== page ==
• Discoloration or stiffness may indicate chemical degradation.
    • Torn or damaged gloves should be replaced immediately.

    Use

    • For disposable gloves, replace when chemical contact occurs, or when damage is suspected.
    • Wash hands after removing gloves (even when double gloving).
    • Remove gloves before you leave the lab or before handling objects such as doorknobs, telephones, or computer keyboards.
    • Use designated pens when wearing gloves.

    Cleaning and storage

    • For reusable gloves, wash after removal and air dry in lab.
    • Store gloves in a clean area away from chemicals, temperature extremes, and other hazards.

    Disposal

    Dispose of contaminated gloves in the proper hazardous waste container.

    Glove manufacturers


Prescription Safety Eyewear
  1. When employees are required to wear safety glasses AND have vision correction needs, the employer is responsible for providing the following:

    Option 1: Appropriate ANSI Z87.1 – approved safety glasses that can be work over prescription lenses,

    OR

    Option 2: Appropriate ANSI Z87.1 – approved safety glasses with suitable corrected lenses

    If you have a current prescription (less than 2 years old):

    Prestige Lens Lab holds regular prescription safety glasses events on campus.  A purchase order is required.  (School of Engineering graduate students, staff and post docs do not need a purchase order but do need their PI’s /  signature on an SoE-specific form.)

    1st Monday of the month
    Environmental Safety Facility, 484 Oak Road, Room 104
    2:00p.m. – 3:00p.m.

    2nd Tuesday of the month
    School of Medicine (various locations)
    11:00a.m. – 12:00p.m.

    3rd Tuesday of the month
    Shriram Building Room 125A
    11:00a.m. – 12:00p.m.

    EH&S can assist in scheduling prescription safety eyewear events for individual departments.  Contact EH&S for assistance.

    Prescription Safety Eyewear Pre-Approval Form

    If you do not have a current prescription:

    The closest off-campus location for vision exams and prescription safety glasses is Foreyes Optical, located at Town & Country Village, 855 El Camino Real Unit 84, Palo Alto, CA 94301.  Call for an appointment:  (650) 329-0557.

    Pre-negotiated pricing are available with Stanford ID.

    For any questions, contact the EH&S Occupational Health and Safety Program at (650) 723-0448.


Protective Clothing
  1. Laboratory coats

    • Lab coats provide some dermal protection from potential hazards, including splashes from chemicals or biological agents and incidental contact from contaminated surfaces.
    • Flame-resistant lab coats provide additional protection against flammability hazards, such as pyrophoric compounds and flammable liquids.
    • Also wear proper street clothing, which is defined as long pants (or equivalent) that covers legs and ankles, and non-perforated, closed-toed shoes that completely cover the feet.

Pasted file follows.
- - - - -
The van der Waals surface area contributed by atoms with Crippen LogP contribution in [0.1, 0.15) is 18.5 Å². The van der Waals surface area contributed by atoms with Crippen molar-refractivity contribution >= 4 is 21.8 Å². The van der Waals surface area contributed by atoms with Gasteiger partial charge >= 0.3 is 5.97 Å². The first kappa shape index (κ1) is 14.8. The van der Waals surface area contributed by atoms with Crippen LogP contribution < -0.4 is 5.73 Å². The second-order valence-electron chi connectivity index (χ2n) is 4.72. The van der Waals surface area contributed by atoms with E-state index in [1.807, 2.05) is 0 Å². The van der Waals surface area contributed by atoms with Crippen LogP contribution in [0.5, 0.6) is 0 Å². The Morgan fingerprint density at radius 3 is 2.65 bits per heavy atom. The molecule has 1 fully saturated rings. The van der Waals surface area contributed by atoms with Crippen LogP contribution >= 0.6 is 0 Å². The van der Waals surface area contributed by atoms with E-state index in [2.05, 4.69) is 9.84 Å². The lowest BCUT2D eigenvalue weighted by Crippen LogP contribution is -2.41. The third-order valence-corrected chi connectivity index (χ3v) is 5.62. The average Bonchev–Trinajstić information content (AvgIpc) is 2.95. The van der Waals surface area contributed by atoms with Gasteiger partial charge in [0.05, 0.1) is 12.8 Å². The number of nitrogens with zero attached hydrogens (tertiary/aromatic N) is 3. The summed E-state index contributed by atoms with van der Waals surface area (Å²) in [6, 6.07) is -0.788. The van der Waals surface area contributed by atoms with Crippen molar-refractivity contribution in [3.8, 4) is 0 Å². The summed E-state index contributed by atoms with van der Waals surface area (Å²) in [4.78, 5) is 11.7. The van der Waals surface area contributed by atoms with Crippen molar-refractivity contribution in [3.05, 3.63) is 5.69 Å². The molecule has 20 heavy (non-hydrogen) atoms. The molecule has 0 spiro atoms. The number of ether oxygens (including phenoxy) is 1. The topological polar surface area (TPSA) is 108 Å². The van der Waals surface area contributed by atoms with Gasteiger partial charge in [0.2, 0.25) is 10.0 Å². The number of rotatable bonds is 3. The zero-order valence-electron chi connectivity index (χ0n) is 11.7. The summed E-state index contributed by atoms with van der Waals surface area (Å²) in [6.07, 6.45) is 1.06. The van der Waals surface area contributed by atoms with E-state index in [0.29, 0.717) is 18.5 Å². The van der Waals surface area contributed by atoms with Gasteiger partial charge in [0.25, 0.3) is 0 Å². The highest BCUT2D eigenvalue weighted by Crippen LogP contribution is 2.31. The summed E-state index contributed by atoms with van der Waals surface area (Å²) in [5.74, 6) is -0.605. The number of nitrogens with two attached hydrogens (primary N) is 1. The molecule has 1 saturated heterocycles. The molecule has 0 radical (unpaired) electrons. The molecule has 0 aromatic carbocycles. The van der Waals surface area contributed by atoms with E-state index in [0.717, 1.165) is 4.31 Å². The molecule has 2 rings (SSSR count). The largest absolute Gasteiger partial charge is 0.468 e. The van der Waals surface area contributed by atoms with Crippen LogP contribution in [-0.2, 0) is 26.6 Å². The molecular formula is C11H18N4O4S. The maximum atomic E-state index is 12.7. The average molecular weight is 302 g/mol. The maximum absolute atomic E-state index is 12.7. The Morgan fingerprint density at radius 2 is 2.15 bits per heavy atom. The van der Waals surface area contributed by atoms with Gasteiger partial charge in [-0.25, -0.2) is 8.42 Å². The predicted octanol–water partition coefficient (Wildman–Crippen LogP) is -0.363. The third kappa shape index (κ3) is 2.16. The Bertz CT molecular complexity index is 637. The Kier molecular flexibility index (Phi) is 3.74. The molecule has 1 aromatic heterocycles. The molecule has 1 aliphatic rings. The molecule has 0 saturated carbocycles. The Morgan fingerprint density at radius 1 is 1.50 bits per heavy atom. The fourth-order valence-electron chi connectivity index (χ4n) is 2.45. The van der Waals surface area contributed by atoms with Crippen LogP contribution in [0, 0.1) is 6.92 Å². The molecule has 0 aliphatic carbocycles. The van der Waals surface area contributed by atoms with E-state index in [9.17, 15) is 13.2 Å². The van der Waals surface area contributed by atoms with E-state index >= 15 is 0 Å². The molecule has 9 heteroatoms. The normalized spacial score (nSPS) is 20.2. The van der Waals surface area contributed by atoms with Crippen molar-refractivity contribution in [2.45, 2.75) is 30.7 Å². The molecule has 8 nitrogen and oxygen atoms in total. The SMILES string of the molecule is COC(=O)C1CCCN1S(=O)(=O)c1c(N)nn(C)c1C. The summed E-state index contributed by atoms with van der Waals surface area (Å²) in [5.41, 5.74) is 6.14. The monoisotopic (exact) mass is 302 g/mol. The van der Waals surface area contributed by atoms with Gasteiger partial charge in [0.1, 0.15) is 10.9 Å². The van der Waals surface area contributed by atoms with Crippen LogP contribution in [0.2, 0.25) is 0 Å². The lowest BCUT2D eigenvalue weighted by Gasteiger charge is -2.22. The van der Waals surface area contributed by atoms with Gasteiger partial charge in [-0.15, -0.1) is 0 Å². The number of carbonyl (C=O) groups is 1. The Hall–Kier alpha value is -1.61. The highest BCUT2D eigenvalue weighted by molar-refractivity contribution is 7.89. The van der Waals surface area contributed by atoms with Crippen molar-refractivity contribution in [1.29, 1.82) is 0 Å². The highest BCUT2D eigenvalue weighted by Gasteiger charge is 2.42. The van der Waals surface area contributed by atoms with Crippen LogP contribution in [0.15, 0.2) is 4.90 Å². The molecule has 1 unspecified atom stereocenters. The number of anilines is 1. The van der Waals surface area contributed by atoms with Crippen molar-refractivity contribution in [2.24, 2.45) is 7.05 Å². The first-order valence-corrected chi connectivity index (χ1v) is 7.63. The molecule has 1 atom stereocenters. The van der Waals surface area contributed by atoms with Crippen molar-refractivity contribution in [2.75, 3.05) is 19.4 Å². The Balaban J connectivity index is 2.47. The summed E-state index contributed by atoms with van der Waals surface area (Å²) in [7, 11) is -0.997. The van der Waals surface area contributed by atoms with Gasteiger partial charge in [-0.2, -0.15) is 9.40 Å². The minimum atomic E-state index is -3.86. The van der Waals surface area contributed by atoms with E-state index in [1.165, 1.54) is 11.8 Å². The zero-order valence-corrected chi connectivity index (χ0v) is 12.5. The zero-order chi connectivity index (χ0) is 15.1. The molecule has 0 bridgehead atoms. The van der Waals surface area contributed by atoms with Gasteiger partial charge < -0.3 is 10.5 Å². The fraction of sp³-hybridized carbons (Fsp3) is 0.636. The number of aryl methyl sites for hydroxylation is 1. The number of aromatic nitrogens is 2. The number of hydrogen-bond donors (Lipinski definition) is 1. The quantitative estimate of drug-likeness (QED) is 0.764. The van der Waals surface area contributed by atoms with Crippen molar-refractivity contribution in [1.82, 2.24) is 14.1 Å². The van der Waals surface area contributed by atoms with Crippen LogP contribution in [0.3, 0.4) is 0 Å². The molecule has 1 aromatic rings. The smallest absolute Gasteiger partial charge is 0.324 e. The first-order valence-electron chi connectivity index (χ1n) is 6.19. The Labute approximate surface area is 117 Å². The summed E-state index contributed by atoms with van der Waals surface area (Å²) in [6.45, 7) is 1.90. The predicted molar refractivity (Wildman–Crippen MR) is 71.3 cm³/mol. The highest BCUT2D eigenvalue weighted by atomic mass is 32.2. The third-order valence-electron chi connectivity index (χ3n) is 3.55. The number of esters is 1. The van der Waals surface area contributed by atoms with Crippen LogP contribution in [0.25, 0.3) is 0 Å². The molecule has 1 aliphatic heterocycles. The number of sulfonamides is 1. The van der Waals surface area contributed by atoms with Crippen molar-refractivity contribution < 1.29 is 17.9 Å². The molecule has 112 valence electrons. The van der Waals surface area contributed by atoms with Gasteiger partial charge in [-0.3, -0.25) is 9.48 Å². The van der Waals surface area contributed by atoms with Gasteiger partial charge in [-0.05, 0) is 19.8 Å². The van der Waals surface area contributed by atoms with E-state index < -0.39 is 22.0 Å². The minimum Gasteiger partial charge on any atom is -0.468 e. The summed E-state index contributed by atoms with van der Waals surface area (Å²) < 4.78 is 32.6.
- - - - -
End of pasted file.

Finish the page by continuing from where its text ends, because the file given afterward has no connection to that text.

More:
• Laboratory coats must not be laundered in personal or public laundry facilities. The Supervisor, PI/Lab Supervisor or Department must provide for professional laundry service. See Stanford University’s campus-wide agreement on lab coat provision and laundry service.

    Specific chemical protective clothing

    When chemical contact to the body is anticipated, or when extremely toxic or corrosive chemicals are handled (e.g. hydrofluoric acid), wear appropriate chemical-protective clothing (e.g. aprons or oversleeves).


Respiratory Protection
  1. Respiratory protection is not usually required during laboratory operations where work can be performed in a laboratory fume hood.

    When it is not feasible to conduct operations within a fume hood, or where there otherwise may be a need for respiratory protection, contact EH&S for initial exposure assessment and respirator approval.

    If respirator use is required, users must first receive a medical evaluation, then be fitted and trained for respirator use.


Hearing Protection
  1. Hearing protection is rarely required during laboratory operations.

    If a lab operation generates noise conditions such that researchers have to raise their voices to be heard, contact EH&S for an assessment. Hearing protectors (e.g. earmuffs or earplugs) may be necessary to minimize noise exposures.


FAQs
  1. These FAQs provide background information on the purpose of Personal Protective Equipment (PPE) and the requirements of Stanford University’s PPE Program. For technical consultation on PPE assessments or PPE training, please contact Stanford Environmental Health & Safety (EH&S) at (650) 723-0448. You can also download these FAQs as a PDF.

    General Information About PPE

    What is personal protective equipment (PPE)?

    Personal protective equipment (PPE) is equipment worn to minimize exposure to workplace hazards. Main categories of PPE include:

    • Protective clothing (e.g., laboratory coats)